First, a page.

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Thanks Trump. Goldman Sachs’s Shares Just Hit a New All-Time High

Goldman Sachs investors seem certain that President Donald Trump will be a huge friend to Wall Street.

Shares of the investment banking giant reached an all-time high early Tuesday, it’s first since before the financial crisis. Goldman’s shares were up again on Wednesday.

In all, Goldman (GS) has added nearly $29 billion to its market cap, making the company worth more than $100 billion for the first time. The shares are now at $251.59. Goldman’s previous all-time high, hit in 2007, was $247.92.

It seems that markets are increasingly convinced that Donald Trump’s presidency will usher in higher interest rate, lower corporate taxes, more dealmaking, and a lighter regulatory burden. Apparently, Fed Chairwoman Janet Yellen’s recent defense of the Dodd Frank act before the Senate Banking Committee did nothing to deter investors from Wall Street. And remember, one Trump’s top economic advisors, Gary Cohn, was once heir apparent to be the next CEO of Goldman.

 

In fact, it appears that a good portion of the Trump Rally that has pushed the Dow Jones industrial average above 20,000 for the first time hinges on the belief that Wall Street regulations, namely Dodd-Frank, will be swept away. Goldman Sachs has been responsible for nearly 21% of the index’s rise since the election. That is in part because the bank’s stock is the most expensive on the benchmark (the Dow is a price-weighted index), but also because investors seem to think Goldman could be one of the biggest benefactors of the financial regulatory rollback.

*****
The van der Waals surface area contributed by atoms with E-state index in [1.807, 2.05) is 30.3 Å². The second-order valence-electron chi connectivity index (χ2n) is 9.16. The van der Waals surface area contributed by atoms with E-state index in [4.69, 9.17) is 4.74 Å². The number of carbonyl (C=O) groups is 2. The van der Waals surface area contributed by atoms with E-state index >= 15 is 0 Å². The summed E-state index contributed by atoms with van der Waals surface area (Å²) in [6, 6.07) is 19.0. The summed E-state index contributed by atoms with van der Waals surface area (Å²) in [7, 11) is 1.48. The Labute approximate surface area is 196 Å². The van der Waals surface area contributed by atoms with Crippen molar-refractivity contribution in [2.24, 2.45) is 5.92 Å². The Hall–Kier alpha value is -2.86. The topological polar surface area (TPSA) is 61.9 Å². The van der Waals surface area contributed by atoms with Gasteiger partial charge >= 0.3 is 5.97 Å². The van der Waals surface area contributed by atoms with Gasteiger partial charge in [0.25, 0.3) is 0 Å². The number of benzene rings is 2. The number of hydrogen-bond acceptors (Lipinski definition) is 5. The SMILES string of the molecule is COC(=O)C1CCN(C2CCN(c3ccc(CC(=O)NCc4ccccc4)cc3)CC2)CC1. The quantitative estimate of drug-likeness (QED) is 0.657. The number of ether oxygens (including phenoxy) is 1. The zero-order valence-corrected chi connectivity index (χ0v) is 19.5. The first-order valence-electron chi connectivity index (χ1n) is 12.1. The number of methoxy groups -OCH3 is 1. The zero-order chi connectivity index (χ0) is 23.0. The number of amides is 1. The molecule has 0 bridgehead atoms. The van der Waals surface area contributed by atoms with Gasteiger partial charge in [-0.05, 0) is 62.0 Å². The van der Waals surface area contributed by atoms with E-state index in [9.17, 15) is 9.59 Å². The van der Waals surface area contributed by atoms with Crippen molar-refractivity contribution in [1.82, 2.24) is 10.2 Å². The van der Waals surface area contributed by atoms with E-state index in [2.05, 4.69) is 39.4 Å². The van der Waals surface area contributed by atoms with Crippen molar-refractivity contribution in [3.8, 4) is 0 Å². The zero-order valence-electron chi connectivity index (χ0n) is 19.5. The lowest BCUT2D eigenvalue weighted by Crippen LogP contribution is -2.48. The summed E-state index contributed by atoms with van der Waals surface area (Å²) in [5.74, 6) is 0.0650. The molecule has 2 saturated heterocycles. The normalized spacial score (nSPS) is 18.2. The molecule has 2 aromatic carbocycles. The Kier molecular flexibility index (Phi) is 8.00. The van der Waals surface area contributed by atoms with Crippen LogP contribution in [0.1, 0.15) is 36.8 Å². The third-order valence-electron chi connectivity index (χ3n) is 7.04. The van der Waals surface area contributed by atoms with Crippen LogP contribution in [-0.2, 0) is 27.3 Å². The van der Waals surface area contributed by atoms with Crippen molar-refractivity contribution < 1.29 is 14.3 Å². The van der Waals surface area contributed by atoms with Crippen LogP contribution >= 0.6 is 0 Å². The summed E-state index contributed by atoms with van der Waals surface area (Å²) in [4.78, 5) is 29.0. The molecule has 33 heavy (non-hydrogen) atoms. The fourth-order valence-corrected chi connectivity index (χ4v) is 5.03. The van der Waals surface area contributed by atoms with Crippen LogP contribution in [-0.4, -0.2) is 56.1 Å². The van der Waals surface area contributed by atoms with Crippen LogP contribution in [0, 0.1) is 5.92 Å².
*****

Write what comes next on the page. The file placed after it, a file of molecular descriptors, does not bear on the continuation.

Not every Wall Street bank has been dragged out of the depths of the recession—even if the financial services industry as a whole has outperformed the wider market. Bank of America for one is still down 55% from its pre-recession high in 2006.

Furthermore, investors who decided to buy and hold Goldman Sachs at its height in 2007 aren’t exactly making a killing. As of Wednesday, shares have eked out a measly 1.5% return since it previous high—not that Warren Buffett is worrying.